One of the long-awaited travel SPACs of 2022, Amex GBT’s $5.3 billion merger with Apollo Management backed blank-check vehicle valued the company by 9.5 times its 2023 pro forma adjusted EBITDA. This move came following the company’s acquisition of Expedia Group’s corporate travel arm, Egencia, in November 2021. The Class A common stock and warrants of the SPAC debuted at around $8.37 per share in a choppy market back in May.

A $335 million PIPE [private investment in public equity] deal was concurrently completed. This brought new investors to the company, such as Ares Management Corporation, HG Vora, Sabre and Zoom to the existing base of stakeholders including Certares and Expedia Group.

The SPAC reported a $73 million net loss in third quarter of 2022. Amex GBT shares now trade at around $6.33​ in the public market.

Its chief revenue officer Michael Qualantone announced plans to retire from his role in December last year following 34 years at the company.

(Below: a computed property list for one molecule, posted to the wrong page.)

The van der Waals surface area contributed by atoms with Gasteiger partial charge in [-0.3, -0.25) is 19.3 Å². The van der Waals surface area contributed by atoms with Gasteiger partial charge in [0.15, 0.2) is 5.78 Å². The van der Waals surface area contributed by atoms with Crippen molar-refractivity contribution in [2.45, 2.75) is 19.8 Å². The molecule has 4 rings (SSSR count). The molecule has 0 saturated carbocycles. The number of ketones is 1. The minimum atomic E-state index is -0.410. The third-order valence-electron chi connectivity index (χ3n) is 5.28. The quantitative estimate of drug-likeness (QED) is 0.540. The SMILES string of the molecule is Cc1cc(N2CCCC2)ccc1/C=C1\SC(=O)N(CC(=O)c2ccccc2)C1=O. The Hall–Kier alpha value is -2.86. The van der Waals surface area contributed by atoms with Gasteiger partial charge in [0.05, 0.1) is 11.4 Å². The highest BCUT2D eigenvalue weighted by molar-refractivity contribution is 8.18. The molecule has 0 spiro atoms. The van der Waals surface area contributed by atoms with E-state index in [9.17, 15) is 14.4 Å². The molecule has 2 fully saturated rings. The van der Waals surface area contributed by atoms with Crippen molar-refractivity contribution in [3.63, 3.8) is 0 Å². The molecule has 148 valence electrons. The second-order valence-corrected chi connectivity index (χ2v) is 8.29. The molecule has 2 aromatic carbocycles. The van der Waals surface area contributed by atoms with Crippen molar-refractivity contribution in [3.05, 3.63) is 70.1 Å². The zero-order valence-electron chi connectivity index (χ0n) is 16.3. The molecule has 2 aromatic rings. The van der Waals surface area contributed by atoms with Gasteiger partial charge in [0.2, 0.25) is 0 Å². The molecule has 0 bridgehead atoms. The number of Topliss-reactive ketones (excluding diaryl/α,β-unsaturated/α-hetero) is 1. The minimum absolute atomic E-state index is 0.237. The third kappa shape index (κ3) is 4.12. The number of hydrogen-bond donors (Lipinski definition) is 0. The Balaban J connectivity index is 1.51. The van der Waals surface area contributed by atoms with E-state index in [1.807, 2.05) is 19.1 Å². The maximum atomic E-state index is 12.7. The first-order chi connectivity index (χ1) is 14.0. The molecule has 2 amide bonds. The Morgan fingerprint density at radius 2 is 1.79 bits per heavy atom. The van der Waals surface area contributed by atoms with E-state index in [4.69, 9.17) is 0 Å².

Mondee’s Merger With ITHAX Acquisition Corp. to Trade Under Nasdaq: MOND

This $1 billion deal announced in December 2021 valued the technology-first travel marketplace company Mondee at an enterprise value of $842 million, or 10.5 times its estimated 2023 organic EBITDA.

Similar to Amex GBT, the company also pursued a concurrent, all-equity PIPE investment of $50 million. This was upsized to $70 million in April 2022 with the addition of two new investors to the transaction. FT Times reported the new subscribers were Travelport’s financial sponsors, Elliott Management and Siris Capital.

The stock debuted on market in July at $11.05 per share. Following a bumpy ride of the market in the past half a year, it currently sits at around $10.10 today.

Mondee’s third quarter report stated it is currently focusing on expanding adoption rates and increasing new revenue streams. The company announced appointing a new chief marketing officer in December to spearhead growth and next-gen travel tech solutions

Selina’s Merger With BOA Acquisition Corp. to Trade Under Nasdaq: SLNA